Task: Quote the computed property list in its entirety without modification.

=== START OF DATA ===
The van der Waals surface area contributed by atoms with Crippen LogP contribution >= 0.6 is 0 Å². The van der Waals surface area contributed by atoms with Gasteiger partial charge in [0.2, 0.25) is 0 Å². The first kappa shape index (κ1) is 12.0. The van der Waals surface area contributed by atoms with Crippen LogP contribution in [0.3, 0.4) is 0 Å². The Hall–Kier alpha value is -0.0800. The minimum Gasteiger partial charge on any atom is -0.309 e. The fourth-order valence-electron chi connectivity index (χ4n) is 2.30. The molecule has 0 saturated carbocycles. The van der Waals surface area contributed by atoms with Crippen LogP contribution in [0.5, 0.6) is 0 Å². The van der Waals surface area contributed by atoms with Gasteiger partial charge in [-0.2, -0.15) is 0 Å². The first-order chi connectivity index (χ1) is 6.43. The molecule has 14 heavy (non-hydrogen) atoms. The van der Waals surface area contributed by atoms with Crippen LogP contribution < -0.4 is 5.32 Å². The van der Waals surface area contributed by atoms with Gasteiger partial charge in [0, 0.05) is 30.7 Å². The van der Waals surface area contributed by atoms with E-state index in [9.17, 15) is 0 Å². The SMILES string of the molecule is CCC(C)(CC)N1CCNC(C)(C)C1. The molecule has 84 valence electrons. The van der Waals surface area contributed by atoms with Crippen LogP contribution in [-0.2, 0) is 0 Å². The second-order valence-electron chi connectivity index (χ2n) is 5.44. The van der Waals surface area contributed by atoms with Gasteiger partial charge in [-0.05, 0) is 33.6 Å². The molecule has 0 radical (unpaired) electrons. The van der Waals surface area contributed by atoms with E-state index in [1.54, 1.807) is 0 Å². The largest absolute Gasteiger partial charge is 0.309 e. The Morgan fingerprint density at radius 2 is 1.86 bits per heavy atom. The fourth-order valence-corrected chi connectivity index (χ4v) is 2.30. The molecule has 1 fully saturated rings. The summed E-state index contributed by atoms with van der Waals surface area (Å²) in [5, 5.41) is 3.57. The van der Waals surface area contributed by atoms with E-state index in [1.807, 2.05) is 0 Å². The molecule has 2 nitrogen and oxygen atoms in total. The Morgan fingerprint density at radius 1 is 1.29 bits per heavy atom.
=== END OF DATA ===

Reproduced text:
The van der Waals surface area contributed by atoms with Crippen LogP contribution >= 0.6 is 0 Å². The van der Waals surface area contributed by atoms with Gasteiger partial charge in [0.2, 0.25) is 0 Å². The first kappa shape index (κ1) is 12.0. The van der Waals surface area contributed by atoms with Crippen LogP contribution in [0.3, 0.4) is 0 Å². The Hall–Kier alpha value is -0.0800. The minimum Gasteiger partial charge on any atom is -0.309 e. The fourth-order valence-electron chi connectivity index (χ4n) is 2.30. The molecule has 0 saturated carbocycles. The van der Waals surface area contributed by atoms with Crippen LogP contribution in [0.5, 0.6) is 0 Å². The van der Waals surface area contributed by atoms with Gasteiger partial charge in [-0.2, -0.15) is 0 Å². The first-order chi connectivity index (χ1) is 6.43. The molecule has 14 heavy (non-hydrogen) atoms. The van der Waals surface area contributed by atoms with Crippen LogP contribution < -0.4 is 5.32 Å². The van der Waals surface area contributed by atoms with Gasteiger partial charge in [0, 0.05) is 30.7 Å². The van der Waals surface area contributed by atoms with E-state index in [9.17, 15) is 0 Å². The SMILES string of the molecule is CCC(C)(CC)N1CCNC(C)(C)C1. The molecule has 84 valence electrons. The van der Waals surface area contributed by atoms with Crippen LogP contribution in [-0.2, 0) is 0 Å². The second-order valence-electron chi connectivity index (χ2n) is 5.44. The van der Waals surface area contributed by atoms with Gasteiger partial charge in [-0.05, 0) is 33.6 Å². The molecule has 0 radical (unpaired) electrons. The van der Waals surface area contributed by atoms with E-state index in [1.54, 1.807) is 0 Å². The largest absolute Gasteiger partial charge is 0.309 e. The Morgan fingerprint density at radius 2 is 1.86 bits per heavy atom. The fourth-order valence-corrected chi connectivity index (χ4v) is 2.30. The molecule has 1 fully saturated rings. The summed E-state index contributed by atoms with van der Waals surface area (Å²) in [5, 5.41) is 3.57. The van der Waals surface area contributed by atoms with E-state index in [1.807, 2.05) is 0 Å². The molecule has 2 nitrogen and oxygen atoms in total. The Morgan fingerprint density at radius 1 is 1.29 bits per heavy atom.